Becky Cholewka: I have a tip for those of you who are acting as personal representative in a probate process. Some states call that executor. Here in Arizona, we call that personal representative.
When you are dealing with collecting assets, especially from financial institutions, you want to make sure that those financial institutions are submitting checks written out to the estate of, rather than to the personal representative’s individual name, and rather than to the beneficiaries of the will.
Recently, we had a situation where a financial institution requested from the personal representative, along with the paperwork showing that this individual was the legal representative of the estate, they also requested a copy of the will, which the personal representative gave to them.
From there, that financial institution, instead of writing the check out to the estate of the person who had died, they wrote the check out to the beneficiaries in the will. Here’s the problem with that. First of all, as we go through a probate, the beneficiaries of the will are actually the last people to get paid in the probate. There’s about four, five, people ahead of them, including the cost of the administration of the probate itself.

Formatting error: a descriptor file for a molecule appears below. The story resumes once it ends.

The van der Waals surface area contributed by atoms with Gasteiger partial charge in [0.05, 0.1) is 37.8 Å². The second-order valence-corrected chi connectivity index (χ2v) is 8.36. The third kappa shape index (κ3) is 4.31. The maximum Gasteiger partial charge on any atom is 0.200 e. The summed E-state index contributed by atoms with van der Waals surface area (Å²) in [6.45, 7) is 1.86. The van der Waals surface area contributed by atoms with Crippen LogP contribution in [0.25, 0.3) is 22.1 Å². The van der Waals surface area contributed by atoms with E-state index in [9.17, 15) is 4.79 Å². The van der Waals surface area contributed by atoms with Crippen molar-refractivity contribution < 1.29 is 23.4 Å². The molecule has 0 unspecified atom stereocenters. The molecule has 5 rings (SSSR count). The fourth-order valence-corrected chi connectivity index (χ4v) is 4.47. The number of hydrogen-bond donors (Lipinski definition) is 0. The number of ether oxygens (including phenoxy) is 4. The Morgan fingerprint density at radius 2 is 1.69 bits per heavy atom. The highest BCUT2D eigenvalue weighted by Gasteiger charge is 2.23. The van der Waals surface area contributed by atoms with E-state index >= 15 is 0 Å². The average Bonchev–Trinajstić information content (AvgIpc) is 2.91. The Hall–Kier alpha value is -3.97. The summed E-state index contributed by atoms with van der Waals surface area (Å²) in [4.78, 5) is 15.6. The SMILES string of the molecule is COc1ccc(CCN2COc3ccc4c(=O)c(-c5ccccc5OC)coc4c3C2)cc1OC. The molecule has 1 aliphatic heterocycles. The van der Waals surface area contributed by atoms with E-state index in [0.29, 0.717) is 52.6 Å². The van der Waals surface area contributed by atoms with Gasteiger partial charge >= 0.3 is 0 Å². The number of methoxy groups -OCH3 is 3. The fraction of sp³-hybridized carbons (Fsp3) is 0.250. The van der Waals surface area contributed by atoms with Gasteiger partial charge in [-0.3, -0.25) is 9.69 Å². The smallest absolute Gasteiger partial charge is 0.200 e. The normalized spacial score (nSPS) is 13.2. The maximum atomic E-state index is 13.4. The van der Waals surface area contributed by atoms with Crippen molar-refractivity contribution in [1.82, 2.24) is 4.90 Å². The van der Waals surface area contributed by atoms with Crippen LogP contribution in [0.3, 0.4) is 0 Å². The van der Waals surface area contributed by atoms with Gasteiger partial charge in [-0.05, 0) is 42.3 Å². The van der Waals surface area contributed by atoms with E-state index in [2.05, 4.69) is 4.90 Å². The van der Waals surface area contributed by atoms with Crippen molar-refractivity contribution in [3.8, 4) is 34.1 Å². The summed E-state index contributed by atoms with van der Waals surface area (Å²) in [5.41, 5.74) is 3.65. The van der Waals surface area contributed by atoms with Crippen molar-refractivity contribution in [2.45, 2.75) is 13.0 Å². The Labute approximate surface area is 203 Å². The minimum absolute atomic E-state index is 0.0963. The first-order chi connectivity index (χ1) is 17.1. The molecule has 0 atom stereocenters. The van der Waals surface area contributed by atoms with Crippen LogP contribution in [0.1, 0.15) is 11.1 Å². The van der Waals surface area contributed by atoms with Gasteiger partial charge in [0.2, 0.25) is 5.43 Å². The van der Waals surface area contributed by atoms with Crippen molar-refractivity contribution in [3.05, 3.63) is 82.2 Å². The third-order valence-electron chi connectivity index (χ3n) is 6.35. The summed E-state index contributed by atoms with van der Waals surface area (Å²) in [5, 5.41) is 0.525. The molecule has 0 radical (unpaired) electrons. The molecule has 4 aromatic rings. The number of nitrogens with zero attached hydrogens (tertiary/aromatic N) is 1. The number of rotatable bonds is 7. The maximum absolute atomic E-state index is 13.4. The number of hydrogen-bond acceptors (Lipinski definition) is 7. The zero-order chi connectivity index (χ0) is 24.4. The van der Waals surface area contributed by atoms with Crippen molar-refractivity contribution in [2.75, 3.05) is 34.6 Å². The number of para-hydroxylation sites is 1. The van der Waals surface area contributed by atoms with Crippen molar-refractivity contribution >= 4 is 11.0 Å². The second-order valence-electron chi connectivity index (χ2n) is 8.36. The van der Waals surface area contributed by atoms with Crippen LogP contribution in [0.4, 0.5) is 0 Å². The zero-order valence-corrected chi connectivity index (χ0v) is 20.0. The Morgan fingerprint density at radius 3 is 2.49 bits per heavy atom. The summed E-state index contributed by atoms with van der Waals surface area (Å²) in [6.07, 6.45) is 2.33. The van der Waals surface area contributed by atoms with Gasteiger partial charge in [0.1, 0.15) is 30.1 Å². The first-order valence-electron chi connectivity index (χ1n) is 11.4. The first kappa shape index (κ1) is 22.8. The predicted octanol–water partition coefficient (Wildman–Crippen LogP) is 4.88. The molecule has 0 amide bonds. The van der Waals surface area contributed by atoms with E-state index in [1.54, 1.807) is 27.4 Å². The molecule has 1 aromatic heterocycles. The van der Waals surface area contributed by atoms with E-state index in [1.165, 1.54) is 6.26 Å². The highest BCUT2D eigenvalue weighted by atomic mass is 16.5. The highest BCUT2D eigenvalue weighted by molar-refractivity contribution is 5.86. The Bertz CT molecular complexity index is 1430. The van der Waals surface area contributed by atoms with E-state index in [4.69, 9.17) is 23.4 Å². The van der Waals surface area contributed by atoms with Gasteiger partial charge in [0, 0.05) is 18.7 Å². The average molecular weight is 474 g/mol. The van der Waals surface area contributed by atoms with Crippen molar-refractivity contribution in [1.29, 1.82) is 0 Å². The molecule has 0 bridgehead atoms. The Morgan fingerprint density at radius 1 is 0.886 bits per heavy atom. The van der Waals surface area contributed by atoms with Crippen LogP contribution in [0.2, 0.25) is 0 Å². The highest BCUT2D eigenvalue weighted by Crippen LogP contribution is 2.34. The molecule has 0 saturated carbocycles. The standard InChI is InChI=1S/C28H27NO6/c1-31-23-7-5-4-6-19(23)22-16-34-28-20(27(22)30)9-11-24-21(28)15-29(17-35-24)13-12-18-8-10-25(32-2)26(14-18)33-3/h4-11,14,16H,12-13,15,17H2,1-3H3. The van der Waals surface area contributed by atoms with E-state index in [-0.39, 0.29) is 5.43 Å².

So, the attorneys and the cost for the personal representative, state taxes, federal taxes, liens on certain things, creditors that the person who has died has. Then, whatever is left over, the beneficiaries get. It is improper for a financial institution to list the beneficiaries as the people who are getting distributions from that institution.
The second problem with that is, not only is that the case but the judge still has to prove that that will was appropriate. For example, we could have had a judge say, “You know what? That will wasn’t executed properly,” and, “Therefore, the beneficiaries in that will do not get to legally take.”
We never want to leave it up to financial institutions, as to who has the legal right to money. Those checks should be given only to the estate of, or the personal representative of the estate, rather than to individual names.